Patient Education

To help you understand and navigate through your orthopedic health decisions, we have created a patient education section. Please select from one of the categories below to learn more about your condition or procedure.
Tendon Injuries

Wrist and hand tendon injuries involve damage to the tough cords of tissue that connect muscles to bones in the wrist and hand area. These injuries can affect the ability to bend or straighten the fingers and thumb.

Flexor tendon injuries:

  • Flexor tendon lacerations or cuts from sharp objects like knives or glass
  • Jersey finger – a flexor tendon avulsion injury where the tendon is pulled off the bone, common in sports like football
  • Flexor tendinitis from overuse or repetitive activities

Extensor tendon injuries:

  • Mallet finger – the tip of the finger droops due to a torn extensor tendon
  • Boutonniere deformity – inability to straighten the middle joint of the finger due to an extensor tendon injury
  • Extensor tendon lacerations from cuts on the back of the hand

Other tendon injuries:

  • Tendon tears or ruptures from trauma or overuse
  • Trigger finger/thumb – a tendon gets caught in a sheath when bending
  • Intersection syndrome – pain from inflamed tendons crossing over each other in the wrist
  • De Quervain’s tenosynovitis – inflammation of the tendon sheath in the wrist and thumb area

The most common causes are cuts/lacerations from sharp objects, repetitive strain from overuse, and sudden trauma like jamming a finger or getting it caught. Proper precautions like wearing protective gear and avoiding unsafe practices can help prevent many of these injuries.

Common Symptoms

  • Inability to fully bend or straighten fingers/thumb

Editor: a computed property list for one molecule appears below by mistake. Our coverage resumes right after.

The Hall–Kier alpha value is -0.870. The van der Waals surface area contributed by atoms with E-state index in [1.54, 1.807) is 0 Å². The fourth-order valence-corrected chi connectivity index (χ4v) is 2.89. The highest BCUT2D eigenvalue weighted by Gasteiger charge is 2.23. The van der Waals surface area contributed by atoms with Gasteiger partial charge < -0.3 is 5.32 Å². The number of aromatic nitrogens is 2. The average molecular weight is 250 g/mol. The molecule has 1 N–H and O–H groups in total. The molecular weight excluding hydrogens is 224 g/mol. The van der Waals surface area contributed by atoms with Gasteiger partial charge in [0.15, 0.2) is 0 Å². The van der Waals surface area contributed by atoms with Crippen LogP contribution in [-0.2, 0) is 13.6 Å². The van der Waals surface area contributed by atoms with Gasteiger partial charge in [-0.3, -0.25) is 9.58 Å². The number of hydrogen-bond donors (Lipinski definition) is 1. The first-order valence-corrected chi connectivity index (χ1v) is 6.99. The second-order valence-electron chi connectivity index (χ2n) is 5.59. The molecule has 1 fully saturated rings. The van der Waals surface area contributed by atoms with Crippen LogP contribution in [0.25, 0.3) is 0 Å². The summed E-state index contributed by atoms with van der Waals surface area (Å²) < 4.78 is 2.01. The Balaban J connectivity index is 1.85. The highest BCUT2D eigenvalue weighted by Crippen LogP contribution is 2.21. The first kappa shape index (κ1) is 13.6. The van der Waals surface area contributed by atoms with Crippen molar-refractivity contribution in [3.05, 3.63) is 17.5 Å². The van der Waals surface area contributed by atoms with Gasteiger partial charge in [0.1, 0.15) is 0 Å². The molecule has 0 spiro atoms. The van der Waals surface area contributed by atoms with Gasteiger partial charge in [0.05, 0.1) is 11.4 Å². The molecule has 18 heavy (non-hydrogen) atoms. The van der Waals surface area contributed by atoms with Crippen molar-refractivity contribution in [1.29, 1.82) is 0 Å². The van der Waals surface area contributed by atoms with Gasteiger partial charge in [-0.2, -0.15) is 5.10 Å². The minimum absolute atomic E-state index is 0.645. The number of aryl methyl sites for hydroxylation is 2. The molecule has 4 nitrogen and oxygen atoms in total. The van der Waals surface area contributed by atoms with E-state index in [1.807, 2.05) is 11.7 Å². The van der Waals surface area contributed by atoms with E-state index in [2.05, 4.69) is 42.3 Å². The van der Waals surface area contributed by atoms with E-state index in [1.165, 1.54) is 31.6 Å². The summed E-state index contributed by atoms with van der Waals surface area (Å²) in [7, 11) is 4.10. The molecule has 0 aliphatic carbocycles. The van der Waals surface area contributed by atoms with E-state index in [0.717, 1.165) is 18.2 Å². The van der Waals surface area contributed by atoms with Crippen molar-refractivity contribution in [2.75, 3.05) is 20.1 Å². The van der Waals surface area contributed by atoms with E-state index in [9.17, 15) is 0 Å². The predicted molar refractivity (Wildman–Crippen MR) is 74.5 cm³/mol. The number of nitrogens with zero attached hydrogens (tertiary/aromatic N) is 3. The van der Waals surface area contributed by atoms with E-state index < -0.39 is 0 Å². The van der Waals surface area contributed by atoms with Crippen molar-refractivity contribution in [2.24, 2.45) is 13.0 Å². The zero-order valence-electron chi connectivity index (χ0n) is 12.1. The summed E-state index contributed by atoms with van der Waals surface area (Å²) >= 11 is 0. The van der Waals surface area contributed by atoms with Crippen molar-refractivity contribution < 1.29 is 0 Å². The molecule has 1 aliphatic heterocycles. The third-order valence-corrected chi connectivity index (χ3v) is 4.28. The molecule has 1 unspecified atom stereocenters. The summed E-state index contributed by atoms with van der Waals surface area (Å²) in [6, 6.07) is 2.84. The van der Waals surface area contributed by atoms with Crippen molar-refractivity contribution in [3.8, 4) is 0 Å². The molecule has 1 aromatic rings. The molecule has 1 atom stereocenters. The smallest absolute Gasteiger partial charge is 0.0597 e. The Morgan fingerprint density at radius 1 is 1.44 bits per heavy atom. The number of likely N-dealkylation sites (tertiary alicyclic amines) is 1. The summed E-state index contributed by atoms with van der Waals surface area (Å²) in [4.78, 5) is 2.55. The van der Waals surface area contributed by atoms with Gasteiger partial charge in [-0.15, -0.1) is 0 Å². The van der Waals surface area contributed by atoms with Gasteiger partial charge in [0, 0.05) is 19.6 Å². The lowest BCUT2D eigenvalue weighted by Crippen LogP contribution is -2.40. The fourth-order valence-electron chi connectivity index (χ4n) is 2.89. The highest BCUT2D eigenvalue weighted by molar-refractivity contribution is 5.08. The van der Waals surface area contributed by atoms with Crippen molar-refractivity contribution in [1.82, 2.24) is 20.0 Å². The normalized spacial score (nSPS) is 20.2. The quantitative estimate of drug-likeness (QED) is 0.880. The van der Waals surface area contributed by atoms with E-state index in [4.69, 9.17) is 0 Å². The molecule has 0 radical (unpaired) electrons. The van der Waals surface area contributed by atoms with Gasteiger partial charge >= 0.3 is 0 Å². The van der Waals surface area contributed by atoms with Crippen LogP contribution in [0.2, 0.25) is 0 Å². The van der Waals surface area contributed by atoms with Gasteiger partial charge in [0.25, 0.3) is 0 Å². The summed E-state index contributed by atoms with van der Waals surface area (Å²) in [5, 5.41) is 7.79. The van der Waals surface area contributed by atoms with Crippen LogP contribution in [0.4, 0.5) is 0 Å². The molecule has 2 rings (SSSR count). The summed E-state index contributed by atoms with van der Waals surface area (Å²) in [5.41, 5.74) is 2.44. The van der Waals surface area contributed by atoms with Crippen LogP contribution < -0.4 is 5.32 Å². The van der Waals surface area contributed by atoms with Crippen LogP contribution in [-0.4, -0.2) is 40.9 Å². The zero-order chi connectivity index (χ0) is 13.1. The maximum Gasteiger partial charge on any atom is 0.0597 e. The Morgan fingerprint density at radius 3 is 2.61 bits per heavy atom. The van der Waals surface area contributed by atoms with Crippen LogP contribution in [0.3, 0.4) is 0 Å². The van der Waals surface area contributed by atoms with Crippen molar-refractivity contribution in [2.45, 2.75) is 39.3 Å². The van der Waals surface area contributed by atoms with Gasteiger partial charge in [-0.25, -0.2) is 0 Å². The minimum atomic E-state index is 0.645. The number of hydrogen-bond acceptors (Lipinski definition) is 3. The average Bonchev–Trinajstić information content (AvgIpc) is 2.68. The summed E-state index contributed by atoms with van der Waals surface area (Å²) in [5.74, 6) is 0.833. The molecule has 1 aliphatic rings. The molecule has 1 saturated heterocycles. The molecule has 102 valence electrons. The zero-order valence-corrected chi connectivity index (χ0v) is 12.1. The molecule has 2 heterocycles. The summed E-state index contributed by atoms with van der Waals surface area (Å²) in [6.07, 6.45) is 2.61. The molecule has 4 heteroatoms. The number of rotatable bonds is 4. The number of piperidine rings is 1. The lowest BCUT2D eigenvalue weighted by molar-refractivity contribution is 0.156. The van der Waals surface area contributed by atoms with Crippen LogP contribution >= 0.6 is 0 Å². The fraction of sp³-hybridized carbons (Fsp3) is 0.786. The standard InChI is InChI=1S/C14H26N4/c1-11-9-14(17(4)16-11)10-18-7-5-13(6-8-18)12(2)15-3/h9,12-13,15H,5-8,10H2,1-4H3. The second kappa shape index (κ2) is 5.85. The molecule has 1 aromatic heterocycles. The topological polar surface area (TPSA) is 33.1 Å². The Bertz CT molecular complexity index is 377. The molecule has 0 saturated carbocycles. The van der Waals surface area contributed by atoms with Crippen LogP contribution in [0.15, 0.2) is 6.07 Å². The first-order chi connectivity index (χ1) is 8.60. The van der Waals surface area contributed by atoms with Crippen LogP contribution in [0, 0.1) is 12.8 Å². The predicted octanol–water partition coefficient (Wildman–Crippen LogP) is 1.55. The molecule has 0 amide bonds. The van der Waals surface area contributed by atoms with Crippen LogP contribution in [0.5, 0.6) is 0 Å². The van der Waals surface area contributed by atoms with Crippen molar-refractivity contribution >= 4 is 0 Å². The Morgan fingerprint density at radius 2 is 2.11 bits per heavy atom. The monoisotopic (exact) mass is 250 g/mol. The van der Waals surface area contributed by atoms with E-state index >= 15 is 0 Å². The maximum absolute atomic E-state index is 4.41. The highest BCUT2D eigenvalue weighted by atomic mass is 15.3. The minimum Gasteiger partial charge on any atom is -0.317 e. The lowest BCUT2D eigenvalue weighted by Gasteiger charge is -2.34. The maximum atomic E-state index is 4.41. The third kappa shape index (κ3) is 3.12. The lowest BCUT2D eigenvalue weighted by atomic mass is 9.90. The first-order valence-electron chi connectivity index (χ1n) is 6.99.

• Pain with movement
  • Swelling
  • Bruising
  • Weakness in the affected area
  • Snapping or popping noise at time of injury

Cause & Anatomy

Common causes of Tendon Injuries:

  • Overuse and repetitive motions (e.g. tennis, typing)
  • Sudden trauma (falls, cuts, jamming finger)
  • Direct trauma (punches, door slams)
  • Handling sharp objects

There are two main groups of tendons involved:

  • Flexor tendons on the palm side that bend the fingers/thumb
  • Extensor tendons on the back of the hand that straighten the fingers/thumb


Physical examination by a hand specialist to assess range of motion, pain, and tendon function. Imaging tests like X-rays or MRI may be ordered.


  • Stretching and warming up before activities
  • Using proper technique when exercising/lifting
  • Taking precautions when handling sharp objects/machinery


  • Immobilization with a splint or cast for partial tears
  • Surgery to reattach completely torn tendons


Torn tendons are surgically repaired by stitching the severed ends back together. Nerve damage may also be repaired.


After surgery, rehabilitation with a hand therapist is crucial, involving:

  • Splinting to protect the repair for 6 weeks but some injuries need early motion
  • Controlled range of motion exercises
  • Gradual progression based on the injury or surgery type


What if I suspect a tendon injury?
Seek an evaluation from a hand surgeon as soon as possible.

Is this a jammed finger?
Some jammed fingers get better but many are more severe injuries with long term consequences. They can be similar in how they appear. A correct diagnosis, the right splint, and the right timing for mobility are crucial for success. See your orthopedic surgeon to make certain it does well.

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